Traumatic Retinopathy in Primates: The Explanation of Commotio Retinae

Jack O. Sipperley, Harry A. Quigley, J. Donald M. Gass

Research output: Contribution to journalArticlepeer-review

99 Scopus citations


We have produced experimental commotio retinae in 12 owl monkeys by blunt trauma. The ophthalmoscopic and fluorescein angiographic appearance of this contrecoup lesion is identical to the acute traumatic retinal opacity in humans. We examined these eyes by light and electron microscopy from 4 hours to 12 weeks after injury. Immediately after injury, the only abnormality is disruption of the receptor outer segments. From one to six days after trauma, many receptor cells undergo degeneration. The retinal pigment epithelium phagocytoses the degenerating outer segments, occasionally migrating into the retina. There is no extracellular retinal edema. The opacity of commotio retinae seems to represent disrupted receptor cells. Visual loss may result from permanent loss of receptors. The pigment epithelial response to traumatic receptor damage is similar to that observed in experimental retinal detachment and light-induced retinal damage.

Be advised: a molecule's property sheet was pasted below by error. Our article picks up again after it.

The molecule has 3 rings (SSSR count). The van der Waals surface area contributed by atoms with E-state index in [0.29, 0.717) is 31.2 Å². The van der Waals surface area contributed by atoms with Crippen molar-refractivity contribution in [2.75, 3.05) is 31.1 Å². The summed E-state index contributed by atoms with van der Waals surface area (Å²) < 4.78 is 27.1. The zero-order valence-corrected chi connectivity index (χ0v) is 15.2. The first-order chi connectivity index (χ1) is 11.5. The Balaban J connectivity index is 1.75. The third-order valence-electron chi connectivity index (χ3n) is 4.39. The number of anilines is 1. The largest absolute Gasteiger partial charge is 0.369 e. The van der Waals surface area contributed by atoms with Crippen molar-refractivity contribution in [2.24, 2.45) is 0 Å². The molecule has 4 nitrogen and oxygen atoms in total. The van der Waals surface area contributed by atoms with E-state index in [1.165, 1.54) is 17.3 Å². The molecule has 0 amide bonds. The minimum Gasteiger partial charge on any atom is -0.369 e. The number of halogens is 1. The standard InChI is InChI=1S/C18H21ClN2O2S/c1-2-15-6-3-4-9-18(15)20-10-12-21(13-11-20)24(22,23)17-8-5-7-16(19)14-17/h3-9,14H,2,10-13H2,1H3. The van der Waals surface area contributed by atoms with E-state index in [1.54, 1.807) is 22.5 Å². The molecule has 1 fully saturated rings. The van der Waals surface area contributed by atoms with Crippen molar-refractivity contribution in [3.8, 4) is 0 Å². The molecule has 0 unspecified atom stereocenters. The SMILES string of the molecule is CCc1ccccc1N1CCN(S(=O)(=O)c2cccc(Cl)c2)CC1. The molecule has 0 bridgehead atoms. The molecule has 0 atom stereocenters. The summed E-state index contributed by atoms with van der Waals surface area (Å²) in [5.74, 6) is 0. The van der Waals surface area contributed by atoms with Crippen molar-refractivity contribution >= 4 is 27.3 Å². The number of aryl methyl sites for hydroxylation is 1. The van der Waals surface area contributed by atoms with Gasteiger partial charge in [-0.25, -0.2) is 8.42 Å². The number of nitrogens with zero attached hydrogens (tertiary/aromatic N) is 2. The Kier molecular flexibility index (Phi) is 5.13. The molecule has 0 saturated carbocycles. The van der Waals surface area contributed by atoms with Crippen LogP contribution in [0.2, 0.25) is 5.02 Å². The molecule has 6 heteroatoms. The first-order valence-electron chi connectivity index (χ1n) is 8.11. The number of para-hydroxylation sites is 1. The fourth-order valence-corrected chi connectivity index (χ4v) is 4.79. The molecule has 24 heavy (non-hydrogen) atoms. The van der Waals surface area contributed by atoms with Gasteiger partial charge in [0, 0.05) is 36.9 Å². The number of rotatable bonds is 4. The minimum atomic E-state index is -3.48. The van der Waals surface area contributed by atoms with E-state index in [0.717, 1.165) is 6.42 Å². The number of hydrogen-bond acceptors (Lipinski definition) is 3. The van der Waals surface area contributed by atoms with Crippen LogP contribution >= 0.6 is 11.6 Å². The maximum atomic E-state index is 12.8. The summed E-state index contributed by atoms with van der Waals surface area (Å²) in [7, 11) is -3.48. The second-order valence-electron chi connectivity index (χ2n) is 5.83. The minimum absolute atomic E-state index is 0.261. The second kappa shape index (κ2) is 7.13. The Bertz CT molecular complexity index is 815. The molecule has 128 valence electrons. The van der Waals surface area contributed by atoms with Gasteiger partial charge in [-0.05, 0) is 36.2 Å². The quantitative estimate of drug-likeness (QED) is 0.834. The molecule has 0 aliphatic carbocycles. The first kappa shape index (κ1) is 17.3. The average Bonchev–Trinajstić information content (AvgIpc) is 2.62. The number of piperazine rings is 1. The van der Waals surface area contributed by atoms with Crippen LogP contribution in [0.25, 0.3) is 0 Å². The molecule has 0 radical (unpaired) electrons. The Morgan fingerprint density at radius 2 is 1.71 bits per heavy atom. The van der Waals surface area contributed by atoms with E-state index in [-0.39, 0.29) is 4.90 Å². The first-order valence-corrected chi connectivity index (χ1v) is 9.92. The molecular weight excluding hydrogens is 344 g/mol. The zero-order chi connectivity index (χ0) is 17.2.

Original languageEnglish (US)
Pages (from-to)2267-2273
Number of pages7
JournalArchives of ophthalmology
Issue number12
StatePublished - Dec 1978


  • Commotio retinae
  • ocular trauma
  • photoreceptor
  • retinal edema
  • retinal pigment epithelial cell migration

ASJC Scopus subject areas

  • Ophthalmology


Dive into the research topics of 'Traumatic Retinopathy in Primates: The Explanation of Commotio Retinae'. Together they form a unique fingerprint.

Cite this